• A Pure Heart: What We Want (Attitudes, motives, priorities). This is not a call to perfection. It’s asking, “Do you love what God loves? Do you value what God values? Are you motivated by love or guilt? Are you earning God’s favor by right living or honoring God through right living? Do you treat others well because they bear God’s image or to impress other people?
  • A Clear Conscience: What We Do (Actions, thoughts, words).  A pure heart had to do with interior motives; this reminds us that our action need to align with our heart. We can say anything we want to about how we feel about ourselves and our relationship to God, but what do we do matters. Does our exterior lives confirm what we claim is happening on the inside? 

If I said that I loved my wife – my attitude, motives and priorities were all aligned properly – that would be admirable. But if I constantly mistreated her or betrayed her with my words or action, you would have good reason to believe that I am lying. My conscience would in no way be clear. Our interior lives and exterior lives are meant to align. A truly pure heart leads to a truly clear conscience. And in that kind of community – whether in the home or in the church – the Kingdom of God flourishes not just because of what is happening in us, but what is happening around us because of us.

  • Genuine Faith: What We Believe (Doctrine, truth). We need to increasingly understand “the reason for the hope that lies within in us.” The reason we even care about a pure heart and a clear conscience is because of the person of Christ. And we learn about Christ through Scripture. Genuine faith is built on a trust in the person and work of Christ and the reliability of the message in Scripture. For this reason, a church community has to be one in which we all are continually striving to learn the truth of Christ and experience the presence of Christ.)

The reason we even care about a pure heart and a clear conscience is because of the person of Christ. And we learn about Christ through Scripture. Genuine faith is built on a trust in the person and work of Christ and the reliability of the message in Scripture. For this reason, a church community has to be one in which we all are continually striving to learn the truth of Christ and experience the presence of Christ.)

If Christ is who he claimed, and the Scripture reliably tells me about Him and His plan for the world, then my response is to love the Lord with all my heart, soul, mind and strength, and to love my neighbor. If that is the priority of our heart, and that is what is expressed in our actions, then that is “the journey  intended to bring us to a single goal—a place where self-giving love reigns from a pure heart, a clean conscience, and a genuine faith.


Proclaiming the Message (Colossians 4:2-4:6)

“The Blue Angels are the friendly face of the U.S. Navy and Marines and put on aerial stunt shows before live audiences across the country most every week. The scandal has sullied their reputation and that of the military branches they represent, Navy investigators said.” (“Blue Angels dived into porn, homophobia and harassment, study says,”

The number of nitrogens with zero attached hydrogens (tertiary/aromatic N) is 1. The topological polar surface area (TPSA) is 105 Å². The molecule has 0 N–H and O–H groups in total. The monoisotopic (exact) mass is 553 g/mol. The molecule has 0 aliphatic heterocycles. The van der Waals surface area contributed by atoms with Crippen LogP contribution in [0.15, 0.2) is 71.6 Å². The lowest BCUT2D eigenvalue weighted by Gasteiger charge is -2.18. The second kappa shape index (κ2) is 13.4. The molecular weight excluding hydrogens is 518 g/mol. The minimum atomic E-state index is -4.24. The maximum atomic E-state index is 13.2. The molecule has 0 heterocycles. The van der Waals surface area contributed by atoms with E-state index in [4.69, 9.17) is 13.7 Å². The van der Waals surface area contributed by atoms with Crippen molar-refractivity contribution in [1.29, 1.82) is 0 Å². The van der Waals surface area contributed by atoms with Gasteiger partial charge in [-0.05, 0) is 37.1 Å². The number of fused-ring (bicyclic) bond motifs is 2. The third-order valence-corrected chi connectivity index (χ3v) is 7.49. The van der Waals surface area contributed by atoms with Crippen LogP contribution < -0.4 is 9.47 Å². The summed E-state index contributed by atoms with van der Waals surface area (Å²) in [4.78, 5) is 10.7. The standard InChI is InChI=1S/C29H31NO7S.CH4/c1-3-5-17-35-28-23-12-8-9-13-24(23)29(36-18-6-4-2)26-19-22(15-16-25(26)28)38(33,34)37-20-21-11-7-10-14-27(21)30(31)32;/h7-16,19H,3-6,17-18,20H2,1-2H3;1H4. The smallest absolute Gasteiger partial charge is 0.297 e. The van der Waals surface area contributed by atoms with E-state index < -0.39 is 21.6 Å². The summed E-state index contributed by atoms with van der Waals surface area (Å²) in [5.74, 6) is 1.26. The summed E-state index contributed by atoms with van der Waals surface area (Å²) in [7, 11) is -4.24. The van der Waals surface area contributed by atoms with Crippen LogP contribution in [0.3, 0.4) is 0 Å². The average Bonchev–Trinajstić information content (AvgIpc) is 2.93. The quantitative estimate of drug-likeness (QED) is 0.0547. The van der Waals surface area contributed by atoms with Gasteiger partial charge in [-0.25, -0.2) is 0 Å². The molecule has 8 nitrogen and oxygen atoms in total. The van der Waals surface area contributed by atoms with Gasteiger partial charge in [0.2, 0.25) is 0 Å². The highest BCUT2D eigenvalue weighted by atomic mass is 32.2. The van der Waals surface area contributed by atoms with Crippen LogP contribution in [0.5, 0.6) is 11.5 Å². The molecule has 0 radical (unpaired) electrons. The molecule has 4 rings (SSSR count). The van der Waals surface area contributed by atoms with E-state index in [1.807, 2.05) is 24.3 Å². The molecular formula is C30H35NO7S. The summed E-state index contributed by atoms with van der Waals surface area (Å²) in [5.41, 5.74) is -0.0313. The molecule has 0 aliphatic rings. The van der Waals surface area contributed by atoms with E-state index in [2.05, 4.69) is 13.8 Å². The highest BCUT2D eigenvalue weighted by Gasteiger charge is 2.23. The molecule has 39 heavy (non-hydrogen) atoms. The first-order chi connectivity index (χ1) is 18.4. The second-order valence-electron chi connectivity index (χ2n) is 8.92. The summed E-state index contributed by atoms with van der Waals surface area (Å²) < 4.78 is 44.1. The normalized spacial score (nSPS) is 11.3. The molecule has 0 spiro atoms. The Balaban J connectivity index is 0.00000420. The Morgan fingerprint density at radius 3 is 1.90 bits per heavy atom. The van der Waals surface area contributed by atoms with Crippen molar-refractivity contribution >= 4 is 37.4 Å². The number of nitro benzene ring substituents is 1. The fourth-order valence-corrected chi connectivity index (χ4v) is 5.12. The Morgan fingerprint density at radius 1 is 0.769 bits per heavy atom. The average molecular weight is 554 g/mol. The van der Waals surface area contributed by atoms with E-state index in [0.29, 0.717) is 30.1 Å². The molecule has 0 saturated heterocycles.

We cringe at this story not just because of the impact of their actions on the people in the story, but because the Blue Angels were supposed to be the face of an organization that represented their country. Their role - and their failure in it - reminds us of something important: we are the friendly face of the Kingdom of God. We are constantly representing Christ. Nobody has to officially send us or appoint us – followers of Christ are in that role 24/7. I was thinking of how this news story could read if it involved me and my walk with Christ.

“Anthony is one of the friendly faces of the Kingdom of God, and he “puts on” a display of what discipleship looks like every week.”

 So far, so good. But there are at least two different ways that paragraph could end.

  • “His recent scandals have sullied the reputation of the church and the Christ he represents.”
  • “His recent success has bolstered the reputation of the church and the Christ he represents.”

 So are there ways we can prepare so that we can more effectively represent Christ?  As Paul closes his letter to the Colossian church, he gives us some insight:

Pray, and keep praying. Be alert and thankful when you pray. And while you are at it, add us to your prayers. Pray that God would open doors so we can go on telling the mystery of Christ, for this is exactly why I am currently imprisoned. (4:2-3)

Here’s the first thing to note: We are to ask God to orchestrate the opportunities. We don’t have to leave where we are to be a missionary (to be on mission). If we want to have an impact in the world for the Kingdom of God, pray that God will open doors where we are. Big trips gets headlines; ordinary friendships usually don’t. But it’s ordinary friendships that change the world for Christ. I have talked to plenty of people who feel they are wasting their lives because they are just stuck in an ordinary job around ordinary people from one ordinary day to another.

I would challenge us to see the holiness and the potential in every moment in life. We don’t have to leave to do something meaningful (though “go” is certainly part of the great commission). The reality is that as long as we are near other people, we are in a position to impact eternity. I love this quote from C.S. Lewis about the importance of each person and each moment in our life: 

“It may be possible for each to think too much of his own potential glory hereafter; it is hardly possible for him to think too often or too deeply about that of his neighbor. The load, or weight, or burden of my neighbor’s glory should be laid daily on my back, a load so heavy that only humility can carry it, and the backs of the proud will be broken.